Though Adrian Tchaikovsky’s Children of Time, reads like a brilliant standalone hard sci-fi masterpiece, given the reception it received—the Arthur C. Clarke Award, and strong enough sales in the U.S. that a new publisher picked up the domestic rights—a follow-up seemed all but assured. That first millennia-spanning story of cryoships, human evolution, and weighing the pros and cons of a society ruled by cat-sized, hyper-intelligent spiders took a pulpy premise and, in the best tradition of sci-fi, turned it into something thoughtful and humane.
The sequel, Children of Ruin, has a lot to live up to, and it does just that: this novel is more than a match for its impressive predecessor.
At the outset, we’re confronted with another group of pioneers who’d set out from a most-likely doomed Earth in search of planets to be terraformed. These advance scouts seek out potentially livable worlds and begin the slow process of adapting them for human habitation. They are playing a very long game—the terraforming scientists will place themselves in cryo-sleep not only to endure long periods of interstellar travel, but also after they reach their destination planet and have triggered the terraforming process, which takes thousands of years, only awakening in intervals to monitor and adjust. If all goes according to plan, refugees from Earth will arrive to find a perfectly livable environment. Only the terraformers haven’t had any contact with Earth for quite some time, and when they arrive at their destination they find not one, but two worlds of interest: one they name Damascus, and which meets many of their criteria for habitability, save for the fact that it’s almost entirely ocean; and Nod, a terrestrial, Earth-like world already home to a thriving ecosystem, including a wide array of animal life.
This is the first signs of alien life encountered in this series (the bugs from the last book having been borne from our dying Earth), and while team leader Yusuf Baltiel recognizes that his mission is to prepare the way for future colonists, he’s also understandably averse to potentially wiping out the pre-existing life. He directs the team to study Nod while they focus on terraforming the water world, aided in his decision by one of the scientists on his team, Disra Senkovi, who has experience working with octopuses (yes, that’s the appropriate plural) as both pets and as potential assistants in underwater repairs. Senkovi has access to the same nanovirus that, in Children of Time, provided an accidental evolutionary boost to a colony of jumping spiders. Here, he’s using it in a tailored fashion to aid in developing a legion of cephalopod workers.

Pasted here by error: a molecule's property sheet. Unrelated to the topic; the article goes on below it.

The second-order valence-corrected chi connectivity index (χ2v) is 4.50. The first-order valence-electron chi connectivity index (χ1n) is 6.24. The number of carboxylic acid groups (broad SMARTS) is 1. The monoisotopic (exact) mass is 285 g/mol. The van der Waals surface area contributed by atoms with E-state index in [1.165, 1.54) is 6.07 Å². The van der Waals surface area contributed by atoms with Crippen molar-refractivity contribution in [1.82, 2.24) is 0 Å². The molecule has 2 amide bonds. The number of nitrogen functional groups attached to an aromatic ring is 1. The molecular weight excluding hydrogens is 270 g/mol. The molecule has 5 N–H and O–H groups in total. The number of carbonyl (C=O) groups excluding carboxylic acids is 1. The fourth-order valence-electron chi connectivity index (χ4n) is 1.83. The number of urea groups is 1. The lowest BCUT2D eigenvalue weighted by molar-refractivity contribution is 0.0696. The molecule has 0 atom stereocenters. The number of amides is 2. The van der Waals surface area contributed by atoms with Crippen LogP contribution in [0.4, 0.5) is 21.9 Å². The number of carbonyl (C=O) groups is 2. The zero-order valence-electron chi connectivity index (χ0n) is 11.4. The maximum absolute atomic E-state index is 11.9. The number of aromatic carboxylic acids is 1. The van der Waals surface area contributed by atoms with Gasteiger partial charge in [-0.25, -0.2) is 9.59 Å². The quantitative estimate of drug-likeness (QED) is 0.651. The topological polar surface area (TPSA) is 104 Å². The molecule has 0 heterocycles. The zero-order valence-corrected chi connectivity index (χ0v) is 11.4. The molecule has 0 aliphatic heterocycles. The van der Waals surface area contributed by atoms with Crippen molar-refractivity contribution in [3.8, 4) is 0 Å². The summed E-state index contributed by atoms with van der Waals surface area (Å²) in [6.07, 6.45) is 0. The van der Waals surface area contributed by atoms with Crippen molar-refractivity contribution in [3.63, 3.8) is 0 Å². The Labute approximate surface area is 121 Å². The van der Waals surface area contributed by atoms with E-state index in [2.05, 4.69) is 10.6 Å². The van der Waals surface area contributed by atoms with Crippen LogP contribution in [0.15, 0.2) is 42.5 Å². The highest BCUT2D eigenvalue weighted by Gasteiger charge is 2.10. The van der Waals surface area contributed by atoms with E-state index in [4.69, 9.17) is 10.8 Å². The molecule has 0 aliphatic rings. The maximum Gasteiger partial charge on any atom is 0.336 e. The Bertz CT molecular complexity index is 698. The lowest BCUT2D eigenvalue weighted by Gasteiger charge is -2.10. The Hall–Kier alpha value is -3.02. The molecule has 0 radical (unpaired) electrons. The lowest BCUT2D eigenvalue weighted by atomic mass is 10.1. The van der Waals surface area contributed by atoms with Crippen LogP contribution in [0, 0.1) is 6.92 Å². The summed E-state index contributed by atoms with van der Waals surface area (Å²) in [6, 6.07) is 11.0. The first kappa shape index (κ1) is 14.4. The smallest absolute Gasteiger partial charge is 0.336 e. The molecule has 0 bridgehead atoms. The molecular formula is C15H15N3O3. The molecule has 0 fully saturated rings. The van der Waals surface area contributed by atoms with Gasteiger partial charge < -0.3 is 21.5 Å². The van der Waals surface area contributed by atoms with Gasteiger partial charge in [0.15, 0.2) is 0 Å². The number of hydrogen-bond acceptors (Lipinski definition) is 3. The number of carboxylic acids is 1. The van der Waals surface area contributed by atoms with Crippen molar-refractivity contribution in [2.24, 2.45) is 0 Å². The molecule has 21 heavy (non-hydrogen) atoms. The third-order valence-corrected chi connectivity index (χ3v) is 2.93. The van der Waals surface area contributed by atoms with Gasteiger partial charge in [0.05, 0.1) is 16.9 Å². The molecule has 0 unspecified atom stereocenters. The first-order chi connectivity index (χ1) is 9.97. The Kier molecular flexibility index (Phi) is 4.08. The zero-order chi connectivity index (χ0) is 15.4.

Meanwhile (though actually many centuries later; the mind-expanding scale of this novel matches its predecessor as well)) we check back in on the human/spider civilization as we left them at the end of the previous book: a cooperative blended crew has set out on a ship called Voyager. Though humans remain a tiny minority among the Portiid spiders, relations are relatively harmonious between two species. The ship’s intelligence consists of the remains of the uploaded mind of Avrana Kern, the brilliant but prickly scientist whose nanovirus inadvertently kickstarted the advanced spider society. Millions of trained ants provide various support functions, making for a truly multicultural crew.
When the ship encounters inexplicable and indecipherable signals from what is clearly an advanced civilization, the two plot two threads dovetail, and the crew of the Voyager discovers what became of that early terraforming team and their clever invertebrates. If you’re paying attention, you not that means we have as many as three, and possibly more, intelligent species in the mix, and as they do just that, Tchaikovsky takes full advantage of the opportunity to craft dramatic action set pieces—and has a great deal of fun with the potential complications of a human/spider/octopus conflict while doing so.